Vexed issues are coming to a head over two conflicting points of view: the so-called "Freedom to Offend" versus "Political Correctness Gone Mad".
Both terms are cliches. But they reflect polarised viewpoints in an increasingly divided political and media culture.
Some people believe they should be able to say what they think -- within established laws on defamation and abuse.
But others believe that even lawful blunt talk can be racist or homophobic, and damaging to some groups. And some people see frank debates as "hate speech" which should be outlawed.
Ten years ago, such issues might have been part of dinner-party conversation, or debated around the barbecue.
That has changed, in my view. Stories about people being offended by perceived slurs on their race or sexuality have become staples of mainstream digital media.
Coverage of the Real Housewives of Auckland kerfuffle over the N-word was a case in point.
Such stories about people taking offence are often valid. But they attract passionate interest on social media, boosting their value as media content and lifting their ranking on the news agenda.
Internationally, media have pointed out that universities are increasingly restricting unpopular or offensive opinions.
Publications like Spiked -- a British internet magazine -- have been critical of so-called student "snowflakes", and activists who seek to limit exposure to the world's harsh realities.
This week, AUT history professor Paul Moon and 27 supporters -- including Dame Tariana Turia and Don Brash -- warned about what Moon said was a threat to freedom of speech.
"This patronising sanctimony continues to gain ground along with an absurd notion that universities should provide intellectual 'safe-spaces'," he said. "There is no inalienable right not to be offended.
"It is precisely these intellectually dangerous or subversive spaces that academics and students must enter and explore," said Moon.
Some on the left are doubtful about the whole safe spaces debate. Andrew Dean is a well-known New Zealander at Oxford. He says he has been in universities for many years and there is no such trend -- other than in the right wing media.
New Zealand does not have specific hate speech legislation.
But in Australia, section 18C of the Racial Discrimination Act sets out specific rules against people saying things that are offensive.
The cartoonist Bill Leak became a cause celebre among those who oppose such restrictions, when one his cartoons of an aboriginal man prompted a complaint under Section 18C -- subsequently dropped.
His recent death increased passions, in what became a party political division between the right and the left.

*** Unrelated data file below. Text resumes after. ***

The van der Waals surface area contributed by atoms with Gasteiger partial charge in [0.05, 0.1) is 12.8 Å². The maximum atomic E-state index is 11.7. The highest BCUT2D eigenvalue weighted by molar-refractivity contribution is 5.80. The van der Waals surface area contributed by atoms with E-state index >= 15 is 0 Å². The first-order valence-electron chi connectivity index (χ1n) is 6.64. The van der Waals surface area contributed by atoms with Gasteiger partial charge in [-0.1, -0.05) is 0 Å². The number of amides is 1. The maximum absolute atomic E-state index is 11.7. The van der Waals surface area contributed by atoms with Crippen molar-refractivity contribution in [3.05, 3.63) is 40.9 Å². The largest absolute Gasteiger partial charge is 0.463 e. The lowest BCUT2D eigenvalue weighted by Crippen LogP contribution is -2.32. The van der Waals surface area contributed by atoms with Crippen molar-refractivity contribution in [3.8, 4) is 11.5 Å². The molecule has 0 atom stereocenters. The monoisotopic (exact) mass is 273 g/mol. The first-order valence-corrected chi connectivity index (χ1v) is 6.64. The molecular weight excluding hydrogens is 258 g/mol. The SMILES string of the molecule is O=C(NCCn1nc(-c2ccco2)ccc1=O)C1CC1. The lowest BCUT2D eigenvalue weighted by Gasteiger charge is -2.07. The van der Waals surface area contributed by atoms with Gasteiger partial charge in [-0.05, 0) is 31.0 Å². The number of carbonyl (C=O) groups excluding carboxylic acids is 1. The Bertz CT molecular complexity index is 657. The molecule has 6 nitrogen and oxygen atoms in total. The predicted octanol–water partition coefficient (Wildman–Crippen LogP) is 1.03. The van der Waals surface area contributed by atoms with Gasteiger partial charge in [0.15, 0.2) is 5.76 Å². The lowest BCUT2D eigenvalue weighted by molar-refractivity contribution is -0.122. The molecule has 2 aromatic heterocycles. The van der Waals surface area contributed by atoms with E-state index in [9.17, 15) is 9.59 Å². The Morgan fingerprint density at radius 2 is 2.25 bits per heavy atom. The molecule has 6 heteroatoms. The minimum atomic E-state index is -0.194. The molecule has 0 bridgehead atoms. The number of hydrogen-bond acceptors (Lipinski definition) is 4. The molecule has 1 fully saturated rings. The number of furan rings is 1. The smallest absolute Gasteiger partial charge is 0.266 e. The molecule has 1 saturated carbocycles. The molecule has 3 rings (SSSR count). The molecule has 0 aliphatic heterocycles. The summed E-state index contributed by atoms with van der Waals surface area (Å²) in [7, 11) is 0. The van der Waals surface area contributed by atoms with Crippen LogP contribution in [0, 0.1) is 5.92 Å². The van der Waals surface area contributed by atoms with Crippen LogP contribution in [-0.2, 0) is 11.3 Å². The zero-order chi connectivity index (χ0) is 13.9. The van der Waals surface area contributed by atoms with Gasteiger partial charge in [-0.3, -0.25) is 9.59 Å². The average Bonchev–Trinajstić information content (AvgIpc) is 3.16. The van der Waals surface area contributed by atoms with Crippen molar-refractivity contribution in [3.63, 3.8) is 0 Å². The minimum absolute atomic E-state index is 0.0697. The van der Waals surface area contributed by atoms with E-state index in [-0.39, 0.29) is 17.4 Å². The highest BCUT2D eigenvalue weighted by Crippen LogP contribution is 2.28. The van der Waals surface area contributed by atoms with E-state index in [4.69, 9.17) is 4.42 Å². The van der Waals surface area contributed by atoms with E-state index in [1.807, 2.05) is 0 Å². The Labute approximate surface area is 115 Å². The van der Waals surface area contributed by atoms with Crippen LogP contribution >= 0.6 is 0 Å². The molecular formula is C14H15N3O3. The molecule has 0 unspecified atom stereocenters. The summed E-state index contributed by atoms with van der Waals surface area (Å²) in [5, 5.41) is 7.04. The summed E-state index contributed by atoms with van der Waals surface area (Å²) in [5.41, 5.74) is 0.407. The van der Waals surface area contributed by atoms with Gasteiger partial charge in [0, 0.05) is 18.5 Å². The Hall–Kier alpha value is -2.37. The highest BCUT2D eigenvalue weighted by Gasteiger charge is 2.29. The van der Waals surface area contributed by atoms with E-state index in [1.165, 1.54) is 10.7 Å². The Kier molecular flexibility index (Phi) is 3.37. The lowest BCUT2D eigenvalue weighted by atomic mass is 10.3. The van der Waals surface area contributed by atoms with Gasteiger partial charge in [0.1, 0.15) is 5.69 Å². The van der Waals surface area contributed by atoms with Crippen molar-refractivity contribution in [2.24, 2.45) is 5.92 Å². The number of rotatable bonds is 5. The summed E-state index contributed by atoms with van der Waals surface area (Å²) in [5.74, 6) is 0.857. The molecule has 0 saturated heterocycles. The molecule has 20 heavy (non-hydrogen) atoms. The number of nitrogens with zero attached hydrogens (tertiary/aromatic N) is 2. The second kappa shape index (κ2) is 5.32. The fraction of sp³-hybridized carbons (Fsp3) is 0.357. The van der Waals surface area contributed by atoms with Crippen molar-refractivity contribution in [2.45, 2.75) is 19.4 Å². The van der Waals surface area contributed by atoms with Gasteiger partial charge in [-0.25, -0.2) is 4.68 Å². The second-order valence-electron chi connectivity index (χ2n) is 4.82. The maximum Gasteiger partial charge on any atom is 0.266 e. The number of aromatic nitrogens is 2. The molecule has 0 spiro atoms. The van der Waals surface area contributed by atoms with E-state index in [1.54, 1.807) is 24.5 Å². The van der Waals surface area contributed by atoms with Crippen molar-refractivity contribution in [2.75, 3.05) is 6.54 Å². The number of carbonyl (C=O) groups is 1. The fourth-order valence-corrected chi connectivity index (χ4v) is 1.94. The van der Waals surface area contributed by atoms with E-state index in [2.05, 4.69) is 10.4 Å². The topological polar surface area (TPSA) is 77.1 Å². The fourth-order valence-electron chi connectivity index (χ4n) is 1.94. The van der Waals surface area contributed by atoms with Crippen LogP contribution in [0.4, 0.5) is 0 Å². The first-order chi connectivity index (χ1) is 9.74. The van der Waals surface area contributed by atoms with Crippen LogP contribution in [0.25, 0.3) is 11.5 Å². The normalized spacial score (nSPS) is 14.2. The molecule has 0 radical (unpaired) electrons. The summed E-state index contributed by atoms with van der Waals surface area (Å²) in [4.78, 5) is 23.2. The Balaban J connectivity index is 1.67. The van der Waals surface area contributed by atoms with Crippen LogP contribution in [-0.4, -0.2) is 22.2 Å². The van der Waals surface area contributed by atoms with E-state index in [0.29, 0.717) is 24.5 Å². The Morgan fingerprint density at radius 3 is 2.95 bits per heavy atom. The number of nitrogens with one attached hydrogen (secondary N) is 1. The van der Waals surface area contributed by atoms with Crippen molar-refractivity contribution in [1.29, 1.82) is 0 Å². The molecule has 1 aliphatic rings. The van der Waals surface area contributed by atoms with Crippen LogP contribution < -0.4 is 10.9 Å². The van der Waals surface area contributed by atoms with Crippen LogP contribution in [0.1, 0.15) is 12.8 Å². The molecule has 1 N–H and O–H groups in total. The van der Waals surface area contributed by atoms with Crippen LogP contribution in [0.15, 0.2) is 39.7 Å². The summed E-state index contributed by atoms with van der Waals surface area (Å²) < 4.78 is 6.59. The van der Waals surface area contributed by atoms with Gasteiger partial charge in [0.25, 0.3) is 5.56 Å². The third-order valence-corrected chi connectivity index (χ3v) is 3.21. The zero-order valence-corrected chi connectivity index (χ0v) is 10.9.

Herald cartoonist Rod Emmerson, an Australian, was a good friend of Leak and attended his funeral.
Emmerson's own cartoons have landed some cutting blows against politicians, but his friend went places he did not. "As a cartoonist, I need to tiptoe through issues of defamation, political correctness and offensiveness for some," Emmerson says.
As you'd expect, he does not favour the Australian 18C approach to legislating on offensiveness.
"The danger of the Australian system is to read too much into something that is not there," he says.
"There is a new generation who are utterly sensitive. If they can't be easily offended, they will find someone who is. It is taking political correctness just a little bit too far."
In February, police commissioner Mike Bush raised the question of hate speech with a select committee, asking whether there should be a specific crime covering this area.
This followed media coverage of an incident in Huntly, where an emotionally troubled woman verbally attacked a Muslim woman.
Police Minister Paula Bennett has said such legislation is not a priority.
The Human Rights Commission is not calling for hate speech laws, but wants the police to keep data on it.
New Zealand Media Freedom Committee chair Joanna Norris says media companies have not taken any definitive position on hate language. But Norris -- who is South Island editor for Fairfax -- says that at a personal level, she opposes such specific restrictions, because there are provisions elsewhere to deal with these issues.
New blood for old
Amid layoffs for journalists, Television New Zealand is recruiting new, young staff for an experimental scheme called "Re:" -- part of its "New Blood" campaign to attract people who do not usually watch TV.
Harriet Beattie, co-lead of the New Blood programme, says "Re: will be a news voice for younger New Zealanders focused on news topics, rather than breaking news.
"The Re: team will operate separately from our newsroom as the intention is to work in a completely different way.
"It will be an online offering shared through social channels and we'll keep an open mind about additional distribution through our various platforms."
TVNZ is looking for this new blood while preparing for blood on the floor. While it is not giving any numbers on news restructuring, staff I spoke to believe 20 journalists' jobs may go.